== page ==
Northern Pacific Rattlesnake

A Northern Pacific rattlesnake. Image taken at the California Academy of Sciences.

Rattlesnakes! Very common and very venomous snakes on the west coast and fascinating reptiles to learn about. Where to begin? I suppose the most common questions I’ve encountered about snakes have to do with their venom and the way they catch and kill food.

Humans are most likely to have problems with rattlesnakes when the snakes are feeling threatened and are defending themselves. Venom is actually very energy expensive to make and not beneficial to the snake to waste, so if a snake is aware of you and it can get away, it is likely to disappear before you’ve even noticed it. But, if you do cross a rattlesnake and it is threatened, usually it will give you a warning by shaking its rattle as a threat. Usually. Young rattlesnakes do not yet have a rattle, and the pieces or “beads” of its rattle will come with each shed. (You can’t actually tell how old a rattlesnake is by its rattle because pieces of the rattle can fall off and the number of sheds a snake has varies.)This fact is most unfortunate, because young rattlesnakes are actually more dangerous than adults. Adult rattlesnakes control the amount of venom they use to try to conserve it, whereas the young don’t hold back venom.

There is another reason why this warning is sometimes absent. Humans are selecting against it. Human fear of rattlesnakes often causes them to kill rattlesnakes when they are discovered. Therefore, the snakes that don’t make their presence known are the ones that are surviving and reproducing. Apparently, the number of rattlesnakes not giving this warning anymore is significantly increasing. So thank you, ignorant humans.

Northern pacific rattlesnake rattle

A Northern Pacific rattlesnake's rattle and its distinctive stripey tail. Image taken at the California Academy of Sciences.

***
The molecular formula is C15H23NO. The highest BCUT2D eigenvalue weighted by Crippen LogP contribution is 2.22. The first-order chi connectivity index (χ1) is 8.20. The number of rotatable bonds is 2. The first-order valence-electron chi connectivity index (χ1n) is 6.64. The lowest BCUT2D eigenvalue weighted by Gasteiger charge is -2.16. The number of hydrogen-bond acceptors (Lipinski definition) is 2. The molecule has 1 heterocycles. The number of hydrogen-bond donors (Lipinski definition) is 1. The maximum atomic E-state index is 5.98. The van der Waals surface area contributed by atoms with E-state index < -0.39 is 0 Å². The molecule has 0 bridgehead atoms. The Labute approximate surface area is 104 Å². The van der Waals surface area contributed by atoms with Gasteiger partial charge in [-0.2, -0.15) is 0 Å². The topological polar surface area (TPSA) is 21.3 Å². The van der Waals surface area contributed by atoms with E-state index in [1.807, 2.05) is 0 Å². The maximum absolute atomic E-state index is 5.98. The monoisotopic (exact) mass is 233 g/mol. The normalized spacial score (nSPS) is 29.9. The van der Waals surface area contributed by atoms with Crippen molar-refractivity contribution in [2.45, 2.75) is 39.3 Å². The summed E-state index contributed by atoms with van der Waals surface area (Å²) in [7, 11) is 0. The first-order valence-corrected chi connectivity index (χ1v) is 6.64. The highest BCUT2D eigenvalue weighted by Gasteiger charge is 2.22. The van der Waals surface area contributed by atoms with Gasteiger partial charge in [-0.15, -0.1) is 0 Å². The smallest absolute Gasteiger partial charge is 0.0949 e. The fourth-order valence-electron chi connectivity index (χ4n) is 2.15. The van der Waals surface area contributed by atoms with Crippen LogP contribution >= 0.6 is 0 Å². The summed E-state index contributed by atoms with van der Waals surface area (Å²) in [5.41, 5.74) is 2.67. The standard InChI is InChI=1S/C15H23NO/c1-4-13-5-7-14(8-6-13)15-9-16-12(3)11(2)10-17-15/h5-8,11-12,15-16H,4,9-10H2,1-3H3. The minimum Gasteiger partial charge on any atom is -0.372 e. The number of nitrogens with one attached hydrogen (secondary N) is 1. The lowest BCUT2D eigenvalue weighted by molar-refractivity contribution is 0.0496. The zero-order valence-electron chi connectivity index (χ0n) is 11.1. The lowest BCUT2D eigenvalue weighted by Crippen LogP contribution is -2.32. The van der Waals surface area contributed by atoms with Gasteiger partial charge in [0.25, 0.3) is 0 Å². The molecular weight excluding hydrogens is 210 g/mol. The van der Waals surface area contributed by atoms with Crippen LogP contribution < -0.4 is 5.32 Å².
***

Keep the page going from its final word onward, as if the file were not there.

In any case, usually a rattlesnake will rattle and hopefully the creature that stumbled too close respects the warning. If not, the rattlesnake will bite to defend itself. Sometimes the bites are “dry bites,” where the snake bites but does not inject venom. And sometimes they are not. The NIH has some excellent suggestions for how to avoid snake bites and what to do if you are unfortunate enough to get bitten here. My favorite piece of info gleaned from this site? Don’t pick up dead snakes because they can still bite up to an hour after death. ZOMBIE SNAKES!!! (Or a really strong biting reflex.)

So, venom and rattle are a great defense. So great that rattlesnakes even have non-venomous mimics. Gopher snakes have a similar coloration to some types of rattlesnakes and will shake their tail in dry leaves and hiss to mimic the sound and the appearance of a rattle. Rattlesnake defense is very important because far from being top predators, these animals are right in the middle of the food chain. Various birds of prey, especially red-tailed hawks are known to consume these snakes.

Venom does not always work as the best defense, however. Kingsnakes, for example, are immune to rattlesnake venom and will eat rattlesnakes. Ground squirrels are also immune to Northern Pacific rattlesnake venom and will exhibit mobbing behavior, aka ganging up on them. So these animals have a lot to worry about.

But, they are not always the victim. They are also the hunter. Awesome hunters. Rattlesnakes have an extra sense to help them hunt. Take a look at the image below. See the big circular spot under his eye, above his mouth?

Northern Pacific Rattlesnake

A Northern Pacific rattlesnake. Note the circular heat sensing pit. Image taken at the California Academy of Sciences.

This is a heat sensing pit. So, when you hold your hand over a stove, you can tell its hot without touching it right? Well imagine if that sense was so strong, you could feel the body heat of a furry creature at a distance. That’s what that pit does. So, even if the wind is blowing in the opposite direction and the snake can’t smell food, it can still find its prey. Neat, huh? And it uses its venom to hunt as well. This rattlesnake pictured here will bite its prey and let it go, but follow it until the animal stops running. The venom will actually partially digest the animal for the snake before it gets to it.

They’re not just great predators and great defenders, but the Northern Pacific rattlesnake is also one of the few snakes to exhibit any form of “parental care.” That is, young rattlesnakes are allowed to stay with their mother for a few weeks and gain protection from her presence. When its time to hibernate, they follow their mother’s scent trail to the same den year after year. Some of these dens have been occupied for over 100 years!

And one last way that these snakes might surprise you…they are actually great swimmers and have even been found several miles out to sea.